Garden Types - Created Date : 29.8.2019

Manscaping, Phase 2 : A Guest Post from Aaron

Manscaping, Phase 2 : A Guest Post from Aaron

Manscaping, Phase 2 : A Guest Post from Aaron

Friends, I’ve been ready to wrap up this landscaping project since about four minutes after I began it. And lo, the time is nigh! We are just a few finishing touches from completion (for now, of course, since…you know…plants die and stuff), so I badgered Aaron to write his Manscaping follow up and guess what? He only complained a little bit. What a sweetheart.

If you missed the first installment, check it out here. If you’ve been dying to read how it ended, I’ll let Aaron take it from here.


When we left off, we had all of our blocks in place and then we brought in extra dirt to level things out. Things were starting to take shape and the thought of the finished product’s lush splendor had given me my second wind. Now I could move on to adding mulch and transplanting the four dwarf hollies and the rosebush. Because we could only work on this project on the weekends, transplanting was tricky – especially for the rose. As you can see, I left it in place while I started mulching so that I could plant it as soon as I had removed it.

If you have ever done any gardening you are probably familiar with that terrible black “weed-stop” fabric that is often used. If you have ever had to remove a flower bed or just do a little renovation, this same fabric has probably been on the receiving end of an impressive string of four letter words. If you don’t know what I’m talking about, suffice it to say that after a nuclear attack, the only thing that will exist besides cockroaches and Twinkies is this fabric. Ironically, to be so durable it doesn’t stop weeds all that well. Go figure. Because I hate this fabric so much, I was excited to learn that a considerable number of people avoid it by using newspaper instead. I put the newspaper over the dirt 3-4 pages thick and then covered it with mulch. The newspaper will prevent any grass and weed seeds from germinating, but unlike fabric, it will decompose after about 18 months. By that time, any grass and weed seeds that were present in the soil on planting will be dead. It’s green, it’s cheaper than fabric, and when you decide to remove or redesign the bed later on, you will not have the headache you would with fabric.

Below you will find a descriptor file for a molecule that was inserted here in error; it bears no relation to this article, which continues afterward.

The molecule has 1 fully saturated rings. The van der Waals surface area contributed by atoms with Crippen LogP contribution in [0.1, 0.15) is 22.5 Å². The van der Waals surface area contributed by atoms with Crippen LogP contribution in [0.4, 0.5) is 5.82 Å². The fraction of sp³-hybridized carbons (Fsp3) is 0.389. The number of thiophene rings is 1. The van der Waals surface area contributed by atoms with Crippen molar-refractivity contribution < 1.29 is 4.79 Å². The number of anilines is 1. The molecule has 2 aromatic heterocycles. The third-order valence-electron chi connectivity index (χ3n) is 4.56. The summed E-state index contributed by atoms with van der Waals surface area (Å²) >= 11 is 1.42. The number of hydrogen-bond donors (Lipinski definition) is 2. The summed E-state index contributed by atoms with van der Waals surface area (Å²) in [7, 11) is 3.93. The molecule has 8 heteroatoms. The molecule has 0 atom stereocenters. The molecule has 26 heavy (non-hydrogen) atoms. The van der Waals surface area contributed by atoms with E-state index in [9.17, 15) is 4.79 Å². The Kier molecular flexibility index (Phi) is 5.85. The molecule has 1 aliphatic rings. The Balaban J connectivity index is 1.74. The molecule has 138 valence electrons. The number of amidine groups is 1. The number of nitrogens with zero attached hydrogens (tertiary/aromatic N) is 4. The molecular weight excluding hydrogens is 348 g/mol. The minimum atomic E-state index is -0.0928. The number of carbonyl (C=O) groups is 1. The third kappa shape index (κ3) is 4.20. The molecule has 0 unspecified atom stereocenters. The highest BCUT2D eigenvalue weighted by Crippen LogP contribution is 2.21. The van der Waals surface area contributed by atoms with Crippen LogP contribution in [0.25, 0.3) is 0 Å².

And so it went. Lay down newspaper…drop on a bit of mulch to keep it from blowing away… newspaper… mulch… newspaper… mulch. Mulch is actually the best means of preventing grass and unwanted weeds from germinating in the bed. In order to get the most protection, we applied the mulch 3-4 inches thick throughout the bed.

Here is the old arrangement with the four holly bushes cornering the rose bush.

The holly bushes found a new home on the opposite end of the bed surrounding our new Jane Magnolia, commonly known as a “Tulip Tree.” In the spring the tree’s blooms resemble purple and white tulips. To round things out we had to purchase a fifth dwarf holly.

The rose bush was moved to the center of the bed and is flanked by two new pink knock-out roses. Between the roses you can barely see a couple of Indian Hawthorn. These are evergreen shrubs that have small pink blooms in the spring.